30
Jul
2

Three simple optimizing tricks to speed up your site

I’m not going to go whipping a dead horse here because optimizing a website’s speed has been covered so many times that it is pointless to re-post the same thing all over again.

There is more to making a website faster than just the size of pages or html. Sometimes just changing where a script is called can make more of a difference in website loading time than reducing the overall page size by 50%. Here are a few tricks to speed up the actual loading time of a website without making major changes to the website itself. These are very effective and can be implemented on most websites in just a few minutes.

  1. Validate and optimize your CSS
  2. Optimize your javascript code
  3. Call your external scripts in your footer instead of your <head>

Validate and optimize your CSS
By default, css is loaded on a visitors first access to your website and then cached so it doesn’t need to reload with each page request. For this reason, a visitor’s first page view will also take the longest to load, but subsequent page views will be much quicker.

First, make sure that your css doesn’t have any major errors, or browser incompatibility issues. Often css validation will let you onto errors or superficial code that is wasting up bandwidth and doing nothing for your website or your visitors. Now assuming that everything checked out OK, or you fixed anything that was likely to cause major problems, you can now optimize.

I recommend using this css optimization tool, and use ‘High’ compression. This will reduce the size of your css scripts, but they will still be readable. The highest setting will further reduce the size, but you will not be able to easily read the css, and future editing becomes difficult. Also, the default options are sufficient for most css applications.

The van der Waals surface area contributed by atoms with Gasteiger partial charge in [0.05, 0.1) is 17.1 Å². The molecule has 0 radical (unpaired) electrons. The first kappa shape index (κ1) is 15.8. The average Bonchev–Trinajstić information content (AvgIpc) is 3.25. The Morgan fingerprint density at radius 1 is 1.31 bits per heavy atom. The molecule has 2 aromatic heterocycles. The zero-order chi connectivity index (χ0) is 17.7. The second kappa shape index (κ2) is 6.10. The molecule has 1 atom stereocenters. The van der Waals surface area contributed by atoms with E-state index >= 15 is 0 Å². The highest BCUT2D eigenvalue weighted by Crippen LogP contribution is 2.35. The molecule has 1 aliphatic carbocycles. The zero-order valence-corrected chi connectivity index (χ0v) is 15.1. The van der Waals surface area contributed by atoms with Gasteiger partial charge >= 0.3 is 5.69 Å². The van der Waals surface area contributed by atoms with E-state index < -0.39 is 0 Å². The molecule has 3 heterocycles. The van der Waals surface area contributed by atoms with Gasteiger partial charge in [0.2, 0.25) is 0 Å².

It’s not uncommon to be able to reduce your css file size by 50% or more, which can greatly reduce that first page load time.

Optimize your javascript code
Unlike css, javascript code is not cached, so every time a page loads the javascript will also be loaded into your visitor’s browser. It is even more important to reduce your script file sizes, since they are called every time a page is loaded.

Before you go optimizing all of your javascript I highly recommend backing it up. This will allow you to edit it in the future, and will also provide backup in case optimizing it breaks it’s functionality.

Use this javascript optimizer to optimize your javascript code. Replace your existing code with the output from this script, and try to use external javascript instead of in-line javascript wherever you can.

Call your external scripts in your footer instead of your <head>
You do not need to call most javascript scripts in your header, even though this is common practice. By calling javascript in your <head> section, the javascript file must completely load before any <body> content is displayed. Large javascript files can completely break usability for dial-up users, and even broadband users will notice lag.

The answer in many cases, is to call your external javascript files at the bottom of your html just above the </body> tag. By doing this, your content loads before your javascript, and you eliminate the loading lag seen with large script files. It’s not uncommon for a site’s content to be virtually instant, from several second of a blank page before the change was made. This is truly one of the best ways to speed up the first content being displayed on a visitor’s screen.

This does not work will all scripts depending on their exact function, so do some testing in different browsers to make sure that the script still functions properly before fully switching to this format.

Final thoughts
If you do any of these, thoroughly test your website in different browsers to make sure than nothing unexpected occurs. Here is a great tool to measure the size of a web page but in reality far more goes into loading time, than size alone.

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2 Comments:
  1. Bernard 20 Dec, 2007

    Cleaning up your CSS definitely works. I would also recommend making use of an online site speed checker like http://www.websiteoptimization.com

    This gives you a good idea of where your site is slow.

  2. Seanchk 3 Mar, 2008

    When optimising its a good idea to run a speed test (as suggested by the previous comment) first, apply one optimisation step then test the results, that way you can see how much effect each type of optimisation is having. Don’t forget to optimise all your graphics, you can save a significant amount usually.

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